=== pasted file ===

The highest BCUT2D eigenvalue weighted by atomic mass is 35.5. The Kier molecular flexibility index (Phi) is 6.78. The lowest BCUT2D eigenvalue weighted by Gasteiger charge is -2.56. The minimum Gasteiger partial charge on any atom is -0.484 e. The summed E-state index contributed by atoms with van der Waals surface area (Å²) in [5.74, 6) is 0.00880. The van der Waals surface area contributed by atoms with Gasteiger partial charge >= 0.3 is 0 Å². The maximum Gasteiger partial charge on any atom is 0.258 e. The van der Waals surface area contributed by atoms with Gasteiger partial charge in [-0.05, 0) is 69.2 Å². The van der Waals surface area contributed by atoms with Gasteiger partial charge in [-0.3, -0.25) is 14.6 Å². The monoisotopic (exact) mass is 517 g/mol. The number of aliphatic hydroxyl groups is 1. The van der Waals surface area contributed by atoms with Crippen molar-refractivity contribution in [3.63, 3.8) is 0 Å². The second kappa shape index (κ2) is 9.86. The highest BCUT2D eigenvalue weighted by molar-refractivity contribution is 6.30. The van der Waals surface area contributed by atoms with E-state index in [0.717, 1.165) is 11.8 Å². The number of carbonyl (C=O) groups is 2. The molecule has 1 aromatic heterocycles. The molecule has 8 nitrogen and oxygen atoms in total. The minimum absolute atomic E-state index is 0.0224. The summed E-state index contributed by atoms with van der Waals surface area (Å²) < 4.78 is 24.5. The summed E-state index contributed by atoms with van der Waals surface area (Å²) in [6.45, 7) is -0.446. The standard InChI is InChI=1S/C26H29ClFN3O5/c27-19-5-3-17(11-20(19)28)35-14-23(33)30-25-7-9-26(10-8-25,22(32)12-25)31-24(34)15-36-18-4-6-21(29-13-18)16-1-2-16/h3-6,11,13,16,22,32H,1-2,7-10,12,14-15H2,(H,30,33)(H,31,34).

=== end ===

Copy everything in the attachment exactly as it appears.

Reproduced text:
The highest BCUT2D eigenvalue weighted by atomic mass is 35.5. The Kier molecular flexibility index (Phi) is 6.78. The lowest BCUT2D eigenvalue weighted by Gasteiger charge is -2.56. The minimum Gasteiger partial charge on any atom is -0.484 e. The summed E-state index contributed by atoms with van der Waals surface area (Å²) in [5.74, 6) is 0.00880. The van der Waals surface area contributed by atoms with Gasteiger partial charge >= 0.3 is 0 Å². The maximum Gasteiger partial charge on any atom is 0.258 e. The van der Waals surface area contributed by atoms with Gasteiger partial charge in [-0.05, 0) is 69.2 Å². The van der Waals surface area contributed by atoms with Gasteiger partial charge in [-0.3, -0.25) is 14.6 Å². The monoisotopic (exact) mass is 517 g/mol. The number of aliphatic hydroxyl groups is 1. The van der Waals surface area contributed by atoms with Crippen molar-refractivity contribution in [3.63, 3.8) is 0 Å². The second kappa shape index (κ2) is 9.86. The highest BCUT2D eigenvalue weighted by molar-refractivity contribution is 6.30. The van der Waals surface area contributed by atoms with E-state index in [0.717, 1.165) is 11.8 Å². The number of carbonyl (C=O) groups is 2. The molecule has 1 aromatic heterocycles. The molecule has 8 nitrogen and oxygen atoms in total. The minimum absolute atomic E-state index is 0.0224. The summed E-state index contributed by atoms with van der Waals surface area (Å²) < 4.78 is 24.5. The summed E-state index contributed by atoms with van der Waals surface area (Å²) in [6.45, 7) is -0.446. The standard InChI is InChI=1S/C26H29ClFN3O5/c27-19-5-3-17(11-20(19)28)35-14-23(33)30-25-7-9-26(10-8-25,22(32)12-25)31-24(34)15-36-18-4-6-21(29-13-18)16-1-2-16/h3-6,11,13,16,22,32H,1-2,7-10,12,14-15H2,(H,30,33)(H,31,34).